On a summer’s day in 1919, Tommy Wilson of 231 Horton Street miraculously survived one very great adventure. That adventure was falling 50 feet off the London & Port Stanley (L&PS) railway bridge at Philip Street, and into the waters of the Thames below. What was miraculous is that Tommy missed several huge stones that dotted the river – and that a daring soldier managed to locate the little boy on the river bottom. All in all, Tommy had a day that he, the soldier and the L&PS train crew, would never forget.
That morning, the first day of summer holidays, Tommy, his older brother, Lorne, and Chester and Norman Besterd of 297 Horton Street, set out for the river to fish. They safely crossed the L&PS bridge, settled down on the south bank of the Thames, and tossed their lines into the water. After Tommy had landed three fish, he became bored with that sport and climbed back up to the bridge. To tease his companions, he started hurling stones down into the water below, disturbing the fishing of the three remaining boys.
Tommy had barely started throwing stones when the train from Port Stanley loomed into sight. By now the little boy was face downward on a stringer at the side of the bridge, near the center. Little Tommy was so intent with annoying his buddies that he didn’t hear the train’s approach until it was on the south end of the bridge.
Fortunately, the train was moving slowly and Tommy jumped up and started yelling for help. L&PS motorman Frezell couldn’t see or hear the little boy, whose clothing pretty well matched the color of the bridge. The side of a railcar came in contact with Tommy’s head, cutting a gash. The impact hurled the lad into the river below.
Frezell, when he saw what had happened, slammed on the brakes and brought the train to a halt. That’s when a returned soldier, Chester McDonald, a passenger on the train, rushed into action. He jumped from the train, rushed down the steep embankment and plunged into the river. The soldier managed to avoid several large rocks as he waded into the waist-deep river. Feeling around with his feet, McDonald came in contact with the boy’s body on the river bottom about 15 feet from the bank. The soldier managed to haul up the unconscious little fisherman. McDonald, whose father was the proprietor of the Iroquois Hotel, then carried the boy back up the embankment. Tommy was rushed to the employees’ room in the L&PS offices (now John’s Fruit Co.) at the end of Maitland Street at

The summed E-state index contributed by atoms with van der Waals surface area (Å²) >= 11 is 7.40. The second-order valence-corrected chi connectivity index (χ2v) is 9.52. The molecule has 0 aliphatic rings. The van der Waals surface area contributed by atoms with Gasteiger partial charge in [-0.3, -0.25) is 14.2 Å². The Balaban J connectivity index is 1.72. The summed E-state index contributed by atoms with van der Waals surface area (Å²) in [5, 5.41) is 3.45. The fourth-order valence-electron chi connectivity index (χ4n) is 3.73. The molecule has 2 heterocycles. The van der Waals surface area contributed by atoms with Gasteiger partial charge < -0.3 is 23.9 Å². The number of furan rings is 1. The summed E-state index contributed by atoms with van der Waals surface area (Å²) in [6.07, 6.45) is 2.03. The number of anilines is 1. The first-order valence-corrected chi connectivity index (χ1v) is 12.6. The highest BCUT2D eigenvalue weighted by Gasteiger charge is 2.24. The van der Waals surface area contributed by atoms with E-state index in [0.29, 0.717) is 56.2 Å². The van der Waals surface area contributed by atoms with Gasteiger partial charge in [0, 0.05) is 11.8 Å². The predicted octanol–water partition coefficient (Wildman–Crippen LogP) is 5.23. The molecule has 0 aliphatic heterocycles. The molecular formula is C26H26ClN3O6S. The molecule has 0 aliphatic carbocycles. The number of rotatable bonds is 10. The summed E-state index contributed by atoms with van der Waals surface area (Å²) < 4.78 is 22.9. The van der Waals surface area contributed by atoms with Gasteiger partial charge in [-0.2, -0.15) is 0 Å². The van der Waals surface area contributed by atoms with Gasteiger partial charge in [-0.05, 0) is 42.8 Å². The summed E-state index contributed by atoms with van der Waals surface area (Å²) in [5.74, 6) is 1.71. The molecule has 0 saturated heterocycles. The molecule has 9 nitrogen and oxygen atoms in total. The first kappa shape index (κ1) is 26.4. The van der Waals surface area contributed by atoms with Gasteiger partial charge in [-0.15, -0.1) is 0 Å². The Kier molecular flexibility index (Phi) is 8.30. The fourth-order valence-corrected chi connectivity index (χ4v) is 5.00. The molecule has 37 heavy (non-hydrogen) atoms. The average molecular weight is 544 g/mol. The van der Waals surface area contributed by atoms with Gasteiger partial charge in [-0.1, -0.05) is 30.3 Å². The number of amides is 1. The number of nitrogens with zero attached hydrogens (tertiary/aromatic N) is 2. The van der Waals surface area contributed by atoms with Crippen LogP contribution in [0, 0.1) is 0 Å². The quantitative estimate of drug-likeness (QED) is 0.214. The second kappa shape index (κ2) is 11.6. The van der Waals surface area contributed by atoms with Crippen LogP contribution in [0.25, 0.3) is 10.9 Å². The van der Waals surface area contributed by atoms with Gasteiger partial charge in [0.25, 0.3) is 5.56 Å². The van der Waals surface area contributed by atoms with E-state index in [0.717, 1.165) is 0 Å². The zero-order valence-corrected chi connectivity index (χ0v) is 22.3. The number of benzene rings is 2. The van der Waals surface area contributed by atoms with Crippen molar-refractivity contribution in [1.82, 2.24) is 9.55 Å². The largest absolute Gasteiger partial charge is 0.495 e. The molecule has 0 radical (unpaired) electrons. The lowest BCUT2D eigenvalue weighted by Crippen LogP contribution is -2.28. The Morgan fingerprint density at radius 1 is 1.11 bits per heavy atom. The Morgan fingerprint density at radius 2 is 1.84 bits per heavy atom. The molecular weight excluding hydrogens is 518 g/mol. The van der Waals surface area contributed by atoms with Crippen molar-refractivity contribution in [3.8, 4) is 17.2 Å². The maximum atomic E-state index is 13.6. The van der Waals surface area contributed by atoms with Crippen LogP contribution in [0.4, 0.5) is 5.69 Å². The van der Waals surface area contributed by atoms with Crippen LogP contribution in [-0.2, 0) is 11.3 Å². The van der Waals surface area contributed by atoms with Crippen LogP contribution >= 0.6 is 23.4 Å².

Both the police ambulance and the central fire truck arrived in minutes. Dr. Stevenson was summoned and realized that, aside from the scalp wound, the little boy was relatively unscathed. In the midst of the excitement, Tommy roused, began to moan in pain and burst into tears when he found himself the center of so much attention.
Tommy’s older brother, Lorne, was understandably shaken and also in tears. He had apparently warned Tommy not to play on the bridge. Once his brother was dispatched to Victoria Hospital, he ran home to tell his mother and siblings about the accident. Interviewed later by a London Free Press reporter, Lorne was still prone to tears, believing that he should have taken a firmer stand when Tommy started to climb back up to the bridge. When the reporter assured him that Tommy would recover from his adventure in short order, Lorne “smiled bravely and braced up like a little man.”
Chester McDonald, hailed as a hero, had been released from the army a year before, and was still considered to be in a weakened condition from his service overseas.
All in all, quite an adventure on a SOHO summer’s day!